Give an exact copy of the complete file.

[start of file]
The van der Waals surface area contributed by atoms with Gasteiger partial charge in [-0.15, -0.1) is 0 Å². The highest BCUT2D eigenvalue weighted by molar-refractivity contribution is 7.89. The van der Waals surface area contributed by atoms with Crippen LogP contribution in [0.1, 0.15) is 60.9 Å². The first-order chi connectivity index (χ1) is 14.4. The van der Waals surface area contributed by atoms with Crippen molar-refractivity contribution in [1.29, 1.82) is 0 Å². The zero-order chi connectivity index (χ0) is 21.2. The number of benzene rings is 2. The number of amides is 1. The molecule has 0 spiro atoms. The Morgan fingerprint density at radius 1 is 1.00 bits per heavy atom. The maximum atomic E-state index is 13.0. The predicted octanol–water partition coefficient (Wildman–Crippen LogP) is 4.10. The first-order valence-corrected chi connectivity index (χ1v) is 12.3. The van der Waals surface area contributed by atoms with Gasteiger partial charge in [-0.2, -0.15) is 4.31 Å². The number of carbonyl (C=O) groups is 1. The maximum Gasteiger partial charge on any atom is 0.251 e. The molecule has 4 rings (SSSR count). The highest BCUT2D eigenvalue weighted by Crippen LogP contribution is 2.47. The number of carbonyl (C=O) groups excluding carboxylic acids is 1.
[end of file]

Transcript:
The van der Waals surface area contributed by atoms with Gasteiger partial charge in [-0.15, -0.1) is 0 Å². The highest BCUT2D eigenvalue weighted by molar-refractivity contribution is 7.89. The van der Waals surface area contributed by atoms with Crippen LogP contribution in [0.1, 0.15) is 60.9 Å². The first-order chi connectivity index (χ1) is 14.4. The van der Waals surface area contributed by atoms with Crippen molar-refractivity contribution in [1.29, 1.82) is 0 Å². The zero-order chi connectivity index (χ0) is 21.2. The number of benzene rings is 2. The number of amides is 1. The molecule has 0 spiro atoms. The Morgan fingerprint density at radius 1 is 1.00 bits per heavy atom. The maximum atomic E-state index is 13.0. The predicted octanol–water partition coefficient (Wildman–Crippen LogP) is 4.10. The first-order valence-corrected chi connectivity index (χ1v) is 12.3. The van der Waals surface area contributed by atoms with Gasteiger partial charge in [-0.2, -0.15) is 4.31 Å². The number of carbonyl (C=O) groups is 1. The maximum Gasteiger partial charge on any atom is 0.251 e. The molecule has 4 rings (SSSR count). The highest BCUT2D eigenvalue weighted by Crippen LogP contribution is 2.47. The number of carbonyl (C=O) groups excluding carboxylic acids is 1.